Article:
Strong growth hasn't been enough to keep some number-crunching investors from shaking Dollar Tree ( DLTR). The deep-discount chain has gained momentum the last year, its low-priced offerings growing more popular in a softening economy. But as the heat rises in Wall Street's summer of accounting scandal, some people are now turning a watchful eye on the company's books. Some observers say the Chesapeake, Va., company uses accounting methods that make its numbers look better than they really are. These range from a quirk that allows Dollar Tree to report higher same-store sales to a series of so-called synthetic leases that serve to keep debt off the balance sheet. The latter device, though once widely used in the retail industry, has been abandoned by a number of other chains amid increasing scrutiny in the wake of Enron's collapse. The methods are perfectly legal and acceptable under generally accepted accounting principles, or GAAP, and the company stands by its accounting. But these days, with investors demanding more from companies than the letter of the law, Dollar Tree's bookkeeping threatens to undermine its stock, which has easily outperformed a sinking market throughout 2002. "Investors used to pay for growth," said a hedge fund manager who frequently trades retail stocks but has no position in Dollar Tree. "Now I think investors will pay a premium for disclosure and clean financial statements."
Picking Up the Pace
Dollar Tree is one of a trio of dollar store chains whose performance has won over investors weary of sinking technology stocks. The company and rivals Family Dollar ( FDO) and 99 Cents Only Stores ( NDN) have picked up the pace of expansion as the economy has gone into retreat. Illustrating its growing cache, Dollar Tree is expected to grow earnings by 31% this year. The company recently beat Wall Street's second-quarter earnings forecasts. The stock traded Wedneday at $31, flat on the year but up 90% from a 52-week low reached last fall. But the company's popularity may not be as well-earned as bulls would like. Dollar Tree's same-store sales figures -- a key retail indicator that often moves stock prices -- include added square footage from remodeled stores. Most retailers drop remodeled and expanded stores from the equation. Using the remodeled stores in its comps data gives Dollar Tree a small but important boost, some critics say. In the latest quarter, the company reported a 2% gain in same-store sales. But according to one analyst's estimate, the number would have been flat had the company dropped the added square footage from remodeled stores. And last year the company's tiny 0.1% gain in same-store sales would have turned into a retreat if Dollar Tree hadn't included the new square footage. Although the difference itself is small, even a minuscule change in the numbers could have completely changed the Dollar Tree story: Rather than a fast-growing industry leader, investors might have seen a seller of cheap goods staggered by an economic downturn. "It is somewhat rare," said David Campbell, who covers the company for Davenport, of the reporting method. "But I think some years ago the store expansions had a bigger impact." He rates the stock strong buy, and his firm does not do investment banking. A Dollar Tree spokeswoman defended the method and said the company has made investors aware of it. "I don't see that there's an issue there -- we've talked to people about it," said Erica Robb, the spokeswoman. "When we close a store for remodeling, we don't take it out, so we don't just take the good stuff. We take both sides of it." Still, the net effect of this practice is to boost so-called comps by 1% to 2% each quarter, according to John Zolidis, who covers the company for Buckingham Research. (He has an accumulate rating on the stock, and his firm doesn't do underwriting.)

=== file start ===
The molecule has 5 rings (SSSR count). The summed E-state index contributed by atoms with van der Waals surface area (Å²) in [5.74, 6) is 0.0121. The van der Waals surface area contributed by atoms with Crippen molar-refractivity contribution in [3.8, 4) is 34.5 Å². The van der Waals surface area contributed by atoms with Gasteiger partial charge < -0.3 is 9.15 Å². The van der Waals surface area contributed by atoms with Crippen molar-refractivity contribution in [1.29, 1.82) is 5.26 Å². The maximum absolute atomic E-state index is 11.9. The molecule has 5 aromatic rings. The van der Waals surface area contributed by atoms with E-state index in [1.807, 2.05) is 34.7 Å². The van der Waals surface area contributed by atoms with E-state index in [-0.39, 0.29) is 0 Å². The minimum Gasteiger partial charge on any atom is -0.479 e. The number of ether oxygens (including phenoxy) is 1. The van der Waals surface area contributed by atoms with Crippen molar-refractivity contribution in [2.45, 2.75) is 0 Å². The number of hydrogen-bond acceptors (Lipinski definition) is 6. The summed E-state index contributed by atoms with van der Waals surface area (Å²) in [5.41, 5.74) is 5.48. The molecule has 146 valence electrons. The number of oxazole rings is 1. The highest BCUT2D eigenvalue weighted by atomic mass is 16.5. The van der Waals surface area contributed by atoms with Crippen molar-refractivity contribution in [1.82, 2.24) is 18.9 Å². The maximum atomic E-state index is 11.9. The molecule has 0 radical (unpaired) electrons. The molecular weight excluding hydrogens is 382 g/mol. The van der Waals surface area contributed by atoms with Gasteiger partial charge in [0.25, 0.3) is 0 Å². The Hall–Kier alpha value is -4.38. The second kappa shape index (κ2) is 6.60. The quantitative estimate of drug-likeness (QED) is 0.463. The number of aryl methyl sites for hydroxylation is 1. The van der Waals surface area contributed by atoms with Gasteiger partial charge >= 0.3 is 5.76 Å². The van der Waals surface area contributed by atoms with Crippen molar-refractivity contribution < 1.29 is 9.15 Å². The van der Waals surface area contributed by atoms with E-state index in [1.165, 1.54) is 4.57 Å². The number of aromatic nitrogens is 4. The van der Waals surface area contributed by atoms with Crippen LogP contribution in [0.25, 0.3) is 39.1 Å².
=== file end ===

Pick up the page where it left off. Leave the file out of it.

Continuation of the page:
New Lease on Life
Dollar Tree also utilizes a complicated form of financing called synthetic leases, which have come under so much scrutiny lately that a number of restaurant chains, such as Krispy Kreme and Ruby Tuesday, have said they will stop the practice. Under such deals, a special purpose entity, or SPE, is created to borrow funds, purchase the property and lease the facility. The financing is attractive to some companies because it can reduce taxes, but here's the rub: At the end of lease, the company is obligated to purchase the building. And this liability is kept off a company's balance sheet. Dollar Tree has a $165 million synthetic deal, of which $113 million is already committed, for the lease of three distribution centers. Because such arrangements involve SPEs, which played a key role in Enron's downfall, accounting for synthetic leases could change soon. The Financial Accounting Standards Board has proposed new rules that would make it more difficult to engage in off balance sheet financing, a prospect Dollar Tree recently mentioned in an SEC filing: "Changes are currently being proposed to the current accounting for synthetic leases, which may make them less desirable in the future. The proposed changes in the required accounting for these transactions may adversely affect our results of operations and our consolidated balance sheets." But because Dollar Tree has only $12 million in long-term debt on its books and $181 million in cash, it can afford to absorb the debt from the leases without altering the company's financial health, said Robb, the spokeswoman. "I don't think we're particularly worried about that," she said. "We're not backed into the corner. It was the right move."